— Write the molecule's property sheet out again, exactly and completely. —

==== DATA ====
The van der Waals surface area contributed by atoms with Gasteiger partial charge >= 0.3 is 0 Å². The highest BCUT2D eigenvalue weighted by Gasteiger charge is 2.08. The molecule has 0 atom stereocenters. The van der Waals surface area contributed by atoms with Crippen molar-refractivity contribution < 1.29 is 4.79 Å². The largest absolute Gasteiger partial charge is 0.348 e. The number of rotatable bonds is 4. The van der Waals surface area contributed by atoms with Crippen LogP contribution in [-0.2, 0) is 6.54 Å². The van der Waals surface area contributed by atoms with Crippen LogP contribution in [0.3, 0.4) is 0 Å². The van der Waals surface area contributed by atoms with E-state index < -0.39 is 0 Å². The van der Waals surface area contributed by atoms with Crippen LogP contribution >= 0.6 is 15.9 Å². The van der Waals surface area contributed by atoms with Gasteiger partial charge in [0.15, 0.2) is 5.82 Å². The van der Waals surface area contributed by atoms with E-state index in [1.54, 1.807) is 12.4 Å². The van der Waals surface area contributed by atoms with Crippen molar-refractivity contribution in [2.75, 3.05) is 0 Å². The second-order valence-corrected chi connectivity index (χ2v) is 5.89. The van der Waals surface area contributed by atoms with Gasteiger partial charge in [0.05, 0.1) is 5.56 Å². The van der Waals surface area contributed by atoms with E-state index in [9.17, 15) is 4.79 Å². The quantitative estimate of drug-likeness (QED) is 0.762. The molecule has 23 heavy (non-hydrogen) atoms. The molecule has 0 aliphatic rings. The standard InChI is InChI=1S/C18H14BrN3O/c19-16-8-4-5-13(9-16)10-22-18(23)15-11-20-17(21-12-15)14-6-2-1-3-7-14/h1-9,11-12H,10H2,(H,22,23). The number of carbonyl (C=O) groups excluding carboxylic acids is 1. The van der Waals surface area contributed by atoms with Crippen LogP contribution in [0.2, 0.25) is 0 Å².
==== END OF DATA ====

The van der Waals surface area contributed by atoms with Gasteiger partial charge >= 0.3 is 0 Å². The highest BCUT2D eigenvalue weighted by Gasteiger charge is 2.08. The molecule has 0 atom stereocenters. The van der Waals surface area contributed by atoms with Crippen molar-refractivity contribution < 1.29 is 4.79 Å². The largest absolute Gasteiger partial charge is 0.348 e. The number of rotatable bonds is 4. The van der Waals surface area contributed by atoms with Crippen LogP contribution in [-0.2, 0) is 6.54 Å². The van der Waals surface area contributed by atoms with Crippen LogP contribution in [0.3, 0.4) is 0 Å². The van der Waals surface area contributed by atoms with E-state index < -0.39 is 0 Å². The van der Waals surface area contributed by atoms with Crippen LogP contribution >= 0.6 is 15.9 Å². The van der Waals surface area contributed by atoms with Gasteiger partial charge in [0.15, 0.2) is 5.82 Å². The van der Waals surface area contributed by atoms with E-state index in [1.54, 1.807) is 12.4 Å². The van der Waals surface area contributed by atoms with Crippen molar-refractivity contribution in [2.75, 3.05) is 0 Å². The second-order valence-corrected chi connectivity index (χ2v) is 5.89. The van der Waals surface area contributed by atoms with Gasteiger partial charge in [0.05, 0.1) is 5.56 Å². The van der Waals surface area contributed by atoms with E-state index in [9.17, 15) is 4.79 Å². The quantitative estimate of drug-likeness (QED) is 0.762. The molecule has 23 heavy (non-hydrogen) atoms. The molecule has 0 aliphatic rings. The standard InChI is InChI=1S/C18H14BrN3O/c19-16-8-4-5-13(9-16)10-22-18(23)15-11-20-17(21-12-15)14-6-2-1-3-7-14/h1-9,11-12H,10H2,(H,22,23). The number of carbonyl (C=O) groups excluding carboxylic acids is 1. The van der Waals surface area contributed by atoms with Crippen LogP contribution in [0.2, 0.25) is 0 Å².